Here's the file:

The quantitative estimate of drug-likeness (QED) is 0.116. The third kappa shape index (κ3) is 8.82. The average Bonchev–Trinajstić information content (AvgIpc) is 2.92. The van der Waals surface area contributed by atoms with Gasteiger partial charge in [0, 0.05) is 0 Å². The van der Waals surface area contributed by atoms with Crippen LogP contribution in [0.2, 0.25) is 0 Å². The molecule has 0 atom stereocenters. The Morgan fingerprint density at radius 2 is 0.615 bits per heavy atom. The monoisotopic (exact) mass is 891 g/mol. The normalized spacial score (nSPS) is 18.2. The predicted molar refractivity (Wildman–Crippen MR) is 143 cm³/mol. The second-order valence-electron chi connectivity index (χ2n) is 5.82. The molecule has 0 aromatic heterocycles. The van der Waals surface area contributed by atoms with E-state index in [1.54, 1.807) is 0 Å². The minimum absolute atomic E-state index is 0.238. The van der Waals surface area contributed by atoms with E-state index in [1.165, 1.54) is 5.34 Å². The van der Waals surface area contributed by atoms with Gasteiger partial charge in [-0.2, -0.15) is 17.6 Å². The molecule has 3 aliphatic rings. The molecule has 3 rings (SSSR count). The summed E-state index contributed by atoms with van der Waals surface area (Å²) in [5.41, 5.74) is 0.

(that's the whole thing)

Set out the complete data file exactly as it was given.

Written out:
The quantitative estimate of drug-likeness (QED) is 0.116. The third kappa shape index (κ3) is 8.82. The average Bonchev–Trinajstić information content (AvgIpc) is 2.92. The van der Waals surface area contributed by atoms with Gasteiger partial charge in [0, 0.05) is 0 Å². The van der Waals surface area contributed by atoms with Crippen LogP contribution in [0.2, 0.25) is 0 Å². The molecule has 0 atom stereocenters. The Morgan fingerprint density at radius 2 is 0.615 bits per heavy atom. The monoisotopic (exact) mass is 891 g/mol. The normalized spacial score (nSPS) is 18.2. The predicted molar refractivity (Wildman–Crippen MR) is 143 cm³/mol. The second-order valence-electron chi connectivity index (χ2n) is 5.82. The molecule has 0 aromatic heterocycles. The van der Waals surface area contributed by atoms with E-state index in [1.54, 1.807) is 0 Å². The minimum absolute atomic E-state index is 0.238. The van der Waals surface area contributed by atoms with E-state index in [1.165, 1.54) is 5.34 Å². The van der Waals surface area contributed by atoms with Gasteiger partial charge in [-0.2, -0.15) is 17.6 Å². The molecule has 3 aliphatic rings. The molecule has 3 rings (SSSR count). The summed E-state index contributed by atoms with van der Waals surface area (Å²) in [5.41, 5.74) is 0.